From Dana Lyons: U.S. small-cap stocks scored a new 52-week high by a wide margin yesterday; is it a sign of more gains to come, or exhaustion?
Much of the buzz in the equity world at the moment surrounds the small-cap space. After being essentially stuck in a trading range since last December, yesterday saw a dramatic jump in the Russell 2000 small-cap index (RUT) to a new 52-week high. In fact, with a gain of 1.92%, the RUT nearly experienced its 5th day ever closing 2% above its prior 52-week high.
As it stands, it is the 17th close ever for the RUT of at least 1.5% above its previous 52-week high. Here is a chart of the others, all occurring since 1999.
So is this demonstrative breakout a sign of further gains to come? Or is it an exhaustive, blowoff type of move, sucking in the last folks to the small-cap party? Let’s look at the performance of the Russell 2000 following the prior such “blasts” to new 52-week highs.
Well, I’m not sure that a blanket study of these 16 precedents does us a lot of good in determining the likelihood of a breakout vs. blowoff here. Median returns pretty alternated positive and negative from the 1-day period out to 2 months. Furthermore, even though median returns were positive for each period after 2 months, the percentage of winners was still barely above 50%, if at all. Therefore, despite the positive median returns in the longer-term, the likelihood of a winner versus loser over those time frames was pretty much a toss-up.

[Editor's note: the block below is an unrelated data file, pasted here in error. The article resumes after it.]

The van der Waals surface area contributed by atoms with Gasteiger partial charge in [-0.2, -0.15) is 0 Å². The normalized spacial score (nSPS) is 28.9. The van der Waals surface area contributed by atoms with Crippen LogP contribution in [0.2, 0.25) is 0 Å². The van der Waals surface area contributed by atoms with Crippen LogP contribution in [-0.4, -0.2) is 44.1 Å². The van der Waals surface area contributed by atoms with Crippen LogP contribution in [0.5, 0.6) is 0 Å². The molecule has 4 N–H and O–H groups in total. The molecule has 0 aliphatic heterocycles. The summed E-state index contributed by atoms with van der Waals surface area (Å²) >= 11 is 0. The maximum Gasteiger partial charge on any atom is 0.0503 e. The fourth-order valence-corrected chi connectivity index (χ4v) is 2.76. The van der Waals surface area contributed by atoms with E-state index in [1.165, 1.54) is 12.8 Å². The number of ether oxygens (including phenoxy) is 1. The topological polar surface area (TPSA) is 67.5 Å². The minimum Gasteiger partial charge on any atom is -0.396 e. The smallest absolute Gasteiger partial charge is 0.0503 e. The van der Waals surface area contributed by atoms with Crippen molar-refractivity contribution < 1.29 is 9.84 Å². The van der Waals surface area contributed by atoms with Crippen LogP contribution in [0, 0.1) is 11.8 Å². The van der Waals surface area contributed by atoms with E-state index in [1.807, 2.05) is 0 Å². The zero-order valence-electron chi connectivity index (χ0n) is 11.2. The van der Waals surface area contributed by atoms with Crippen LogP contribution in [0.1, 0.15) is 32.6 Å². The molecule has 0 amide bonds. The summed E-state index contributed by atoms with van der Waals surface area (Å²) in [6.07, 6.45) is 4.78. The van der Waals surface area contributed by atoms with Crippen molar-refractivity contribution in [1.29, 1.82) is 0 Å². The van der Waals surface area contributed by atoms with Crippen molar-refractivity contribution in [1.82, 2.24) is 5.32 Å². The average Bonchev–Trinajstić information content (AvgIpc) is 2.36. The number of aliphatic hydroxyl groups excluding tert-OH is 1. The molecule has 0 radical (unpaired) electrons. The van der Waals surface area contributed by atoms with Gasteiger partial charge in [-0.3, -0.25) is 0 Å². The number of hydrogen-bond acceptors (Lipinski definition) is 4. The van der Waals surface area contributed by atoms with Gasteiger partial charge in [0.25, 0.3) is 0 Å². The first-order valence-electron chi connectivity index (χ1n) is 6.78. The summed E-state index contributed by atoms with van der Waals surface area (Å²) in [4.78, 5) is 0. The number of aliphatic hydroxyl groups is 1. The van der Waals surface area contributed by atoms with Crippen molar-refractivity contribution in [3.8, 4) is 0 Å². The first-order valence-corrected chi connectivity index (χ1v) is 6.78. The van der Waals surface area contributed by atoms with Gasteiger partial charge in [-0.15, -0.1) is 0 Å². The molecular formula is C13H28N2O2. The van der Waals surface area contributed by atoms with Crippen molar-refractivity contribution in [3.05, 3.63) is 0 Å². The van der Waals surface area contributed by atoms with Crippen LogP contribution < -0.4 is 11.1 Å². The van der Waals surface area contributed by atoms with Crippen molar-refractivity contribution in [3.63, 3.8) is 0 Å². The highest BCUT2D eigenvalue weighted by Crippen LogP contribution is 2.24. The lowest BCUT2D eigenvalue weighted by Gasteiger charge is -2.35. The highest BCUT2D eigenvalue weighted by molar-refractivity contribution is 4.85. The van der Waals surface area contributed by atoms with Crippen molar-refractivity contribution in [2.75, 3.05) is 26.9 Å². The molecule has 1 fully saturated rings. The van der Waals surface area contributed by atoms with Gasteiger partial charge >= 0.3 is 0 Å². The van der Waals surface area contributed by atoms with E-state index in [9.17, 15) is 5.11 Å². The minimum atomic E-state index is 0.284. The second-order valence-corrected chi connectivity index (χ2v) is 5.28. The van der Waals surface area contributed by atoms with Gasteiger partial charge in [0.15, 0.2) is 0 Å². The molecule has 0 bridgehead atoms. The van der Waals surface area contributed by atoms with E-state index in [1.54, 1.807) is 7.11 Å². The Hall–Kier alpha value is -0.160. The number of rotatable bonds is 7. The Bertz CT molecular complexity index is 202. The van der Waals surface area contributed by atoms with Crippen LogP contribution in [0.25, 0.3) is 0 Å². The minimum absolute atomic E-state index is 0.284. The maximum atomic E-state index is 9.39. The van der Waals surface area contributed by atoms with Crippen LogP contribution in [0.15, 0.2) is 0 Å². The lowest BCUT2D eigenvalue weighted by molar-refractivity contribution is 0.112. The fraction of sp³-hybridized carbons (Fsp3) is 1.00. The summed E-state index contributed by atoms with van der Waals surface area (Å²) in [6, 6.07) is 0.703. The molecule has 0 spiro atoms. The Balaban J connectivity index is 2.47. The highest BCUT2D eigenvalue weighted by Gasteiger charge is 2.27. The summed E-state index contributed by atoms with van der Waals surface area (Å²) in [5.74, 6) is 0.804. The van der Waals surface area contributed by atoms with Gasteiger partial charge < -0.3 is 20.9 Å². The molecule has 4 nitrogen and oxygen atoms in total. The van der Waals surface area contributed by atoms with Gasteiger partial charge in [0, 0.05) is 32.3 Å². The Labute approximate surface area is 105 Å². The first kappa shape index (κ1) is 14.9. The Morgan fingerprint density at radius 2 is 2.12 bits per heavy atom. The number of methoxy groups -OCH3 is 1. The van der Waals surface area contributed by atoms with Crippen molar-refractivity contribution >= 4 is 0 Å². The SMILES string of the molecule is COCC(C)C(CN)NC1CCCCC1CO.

So is there anything to be gleaned from a study of prior “blasts”? Well, as you can see on the chart, there has been a subset of predominant winners and one of losers, as designated by the blue and red markers. As the chart states, the blue (breakout) group saw consistently positive returns out several months, while the red (blowoff) group had consistently poor returns with substantial drawdowns.
How did we separate the 2 groups? We identified one additional set of circumstances surrounding these precedents that may indeed delineate the winners from the losers.
In a premium post at The Lyons Share, we reveal the set of circumstances that has served as a consistent predictor of breakouts vs. blowoffs, i.e., winners vs. losers. We also look at conditions surrounding our current case to see which group it most closely identifies with – and, thus, the likelihood of this move in the small-caps continuing to rocket higher or running out of fuel.
The iShares Russell 2000 Index ETF (IWM) rose $0.08 (+0.05%) in premarket trading Friday. Year-to-date, IWM has gained 10.42%, versus a 13.03% rise in the benchmark S&P 500 index during the same period.
If you’re interested in the “all-access” version of our charts and research, please check out our new site, The Lyons Share. Considering what we believe will be a very difficult investment climate for awhile, there has never been a better time to reap the benefits of our risk-managed approach. Thanks for reading!
Disclaimer: JLFMI’s actual investment decisions are based on our proprietary models. The conclusions based on the study in this letter may or may not be consistent with JLFMI’s actual investment posture at any given time. Additionally, the commentary provided here is for informational purposes only and should not be taken as a recommendation to invest in any specific securities or according to any specific methodologies. Proper due diligence should be performed before investing in any investment vehicle. There is a risk of loss involved in all investments.
This article is brought to you courtesy of Dana Lyons, JLFMI and My401kPro.